SER Lines and Stations

Schematic of the South Eastern Railway Network - part one
Schematic of the South Eastern Railway Network - part two

The South Eastern Railway was one of the four railway companies which in 1923 merged to become Southern Railways. The diagrams on this page shows those lines originally built by the SER that still exist today although several of the stations shown have been subsequently closed. Not included in the diagram are some of the lines built by the SER which have been completely closed and some connections that were built with other companies such as the London Chatham Dover Railway (LCDR) where their lines crossed.

The diagrams show the stations in the order in which they exist on the various lines while the text refers to each section of line in order by its opening date, Some sections of line referred to in the text may therefore be well separated from their location on the diagram. (The diagram is in three sections because the SER network was too much for me to fit onto just one diagram - the circled letters indicate where lines connect).

The first line opened by the SER which still exists today was the London Bridge to Charlton line which opened as far as Deptford in 1836 (Deptford was subsequently closed between 1915 and 1926). The line was extended to Greenwich in 1838 (station resited in 1878). The section between Charlton and Maze Hill opened in 1873 with the final link between Maze Hill and Greenwich opening in 1878. Westcombe Park station opened in 1879.

1841 saw the opening of the next section of SER line, this time between Couldson South and Redhill. Merstham and Redhill opened with the line but both were resited in 1844. Couldon South opened in 1889.The line from Redhill on to Ashford opened the following year with Godstone, Edenbridge, Penshurst, Tonbridge, Paddock Wood, Marden, Staplehurst, Headcorn, Pluckley, and Ashford all opening with the line. Nutfield opened in 1883 and Leigh in 1911. A further Extension to Dover opened in 1844 with Westenhanger opening with the line. Folkestone West opened in 1863, Folkestone Central in 1884, and Sandling in 1888.

The branch line from Paddock Wood to Maidstone also opened in 1844. Yalding, Wateringbury, East Farleigh, and Maidstone (West) all opened with the line. Beltring opened in 1909.

1846 saw the opening of the line from Ashford to Ramsgate. Wye, Chilham, Canterbury (West), Minster, and Ramsgate all opened with the line. Sturry opened in 1848, Chartham in 1859, and Chislet Colliery in 1920. Chislet Colliery has since been closed. The line from Minster to Deal opened in 1847 with both Sandwich and Deal opening with the line.

Another short section of line to open in 1847 was between Gravesend and Strood. Higham and Strood opened with the line. Two years later in 1849 this section of line was connected right into London Bridge. Lewisham, Blackheath, Charlton, Woolwich Dockyard, Woolwich Arsenal, Abbey Wood, Erith, Dartford, Northfleet, and Gravesend opened with the line. New Cross opened in 1850, Plumbstead in 1859, St Johns in 1873, Slade Green in 1900, and Stone Crossing and Swanscombe in 1908. Swanscombe was resited in 1930.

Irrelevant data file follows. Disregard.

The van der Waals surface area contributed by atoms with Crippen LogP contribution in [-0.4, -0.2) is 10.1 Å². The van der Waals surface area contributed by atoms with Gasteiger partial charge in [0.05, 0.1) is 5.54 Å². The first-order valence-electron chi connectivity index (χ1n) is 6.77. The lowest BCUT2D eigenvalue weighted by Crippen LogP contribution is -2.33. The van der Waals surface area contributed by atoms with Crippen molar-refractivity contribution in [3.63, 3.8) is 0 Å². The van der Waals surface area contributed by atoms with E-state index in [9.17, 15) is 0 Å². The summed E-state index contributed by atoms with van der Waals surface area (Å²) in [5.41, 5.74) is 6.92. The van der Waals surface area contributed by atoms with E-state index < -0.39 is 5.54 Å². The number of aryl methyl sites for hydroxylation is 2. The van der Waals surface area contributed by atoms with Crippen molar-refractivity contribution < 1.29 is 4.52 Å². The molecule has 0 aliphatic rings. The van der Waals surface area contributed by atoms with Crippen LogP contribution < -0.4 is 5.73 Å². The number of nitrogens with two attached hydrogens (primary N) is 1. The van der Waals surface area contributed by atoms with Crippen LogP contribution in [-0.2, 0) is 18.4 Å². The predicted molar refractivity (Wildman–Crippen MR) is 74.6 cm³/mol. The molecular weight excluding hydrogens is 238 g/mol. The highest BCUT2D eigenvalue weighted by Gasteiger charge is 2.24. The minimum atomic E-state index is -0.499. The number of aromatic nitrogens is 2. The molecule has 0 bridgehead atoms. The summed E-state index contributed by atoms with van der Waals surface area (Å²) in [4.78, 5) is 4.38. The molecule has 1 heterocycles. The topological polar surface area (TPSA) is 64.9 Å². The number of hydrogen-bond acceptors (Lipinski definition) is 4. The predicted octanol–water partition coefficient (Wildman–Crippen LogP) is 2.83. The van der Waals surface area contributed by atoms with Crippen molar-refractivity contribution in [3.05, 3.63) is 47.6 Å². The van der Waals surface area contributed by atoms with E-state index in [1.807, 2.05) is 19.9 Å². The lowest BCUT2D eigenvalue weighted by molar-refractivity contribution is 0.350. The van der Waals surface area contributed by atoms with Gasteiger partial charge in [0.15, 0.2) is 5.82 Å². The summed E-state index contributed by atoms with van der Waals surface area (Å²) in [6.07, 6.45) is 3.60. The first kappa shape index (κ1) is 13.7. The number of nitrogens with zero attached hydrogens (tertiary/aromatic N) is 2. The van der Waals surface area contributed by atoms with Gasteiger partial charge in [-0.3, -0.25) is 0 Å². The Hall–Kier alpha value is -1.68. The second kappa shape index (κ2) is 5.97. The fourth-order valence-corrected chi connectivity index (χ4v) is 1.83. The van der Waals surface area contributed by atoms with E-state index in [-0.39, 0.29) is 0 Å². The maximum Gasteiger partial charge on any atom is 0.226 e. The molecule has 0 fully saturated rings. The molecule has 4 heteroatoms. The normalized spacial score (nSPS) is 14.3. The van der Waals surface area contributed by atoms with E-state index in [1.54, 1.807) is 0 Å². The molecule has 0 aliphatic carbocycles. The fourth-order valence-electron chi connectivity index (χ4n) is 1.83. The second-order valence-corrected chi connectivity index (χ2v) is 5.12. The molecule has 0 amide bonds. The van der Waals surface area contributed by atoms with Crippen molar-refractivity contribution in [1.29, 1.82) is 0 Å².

Also to open in 1849 was the line from Redhill to Guilford. Reigate, Betchworth, Deepdene, Dorking Town, Gomshall, Chilworth, and Shalford all opened with the line. The line between Ash Junction and Reading also opened in the same year with Wokingham, Blackwater, Farnborough North, and Ash all opening with the line. North Camp opened in 1858, Crowthorne in 1859, Candhurst in 1909, and Winnersh in 1910. The SER never built a line to join up these two sections but the London South Western Railway (LSWR) linked them in 1852.

1851 saw the opening of a branch line from Ashford to Hastings. Ham Street, Appledore, Rye, and Winchelsea opened with the line. Ore opened in 1888 and both Doleham and Three Oaks opened in 1907. The following year (1852) another line to Hastings opened this time from Tonbridge. Frant, Wadhurst, Stonegate, Etchingham, Robertsbridge, St Leonards Warrior Square and Hastings had opened in 1851 before the line was completed. Tunbridge Wells Central had opened even earlier in 1845. After the line opened Battle opened in 1852, West St Leonards in 1887, High Brooms in 1893, Crowhurst in 1902, and Mountfield in 1923.

The line between Purley and Caterham opened in 1856. Kenley, Whyteleafe South and Caterham all opened with the line and Whyteleafe opened in 1900. Also to open in 1856 was the line between Strood and Maidstone (finally connecting the two main sections of the SER network together). Cuxton, Snodland, and Aylesford were opened with the line with Maidstone Barracks opening in 1874 (to provide a connection with the LCDR station at Maidstone East that opened the same year), Halling opened in 1890, and New Hythe opened in 1929.

The line from Lewisham to Beckenham opened in 1857 with Ladywell, Catford Bridge, Lower Sydenham, and Beckenham terminus opening with the line. The following year the terminus became a junction with the LCDR and in 1864 New Beckenham opened only to be resited two years later. Lower Sydenham was resited in 1906. 1864 saw an extension of the line from New Beckenham to Addiscombe (obviously the reason for New Beckenham's construction). Elmers End and Addiscombe opened with the line, Woodside opened in 1871, and Clock House in 1890.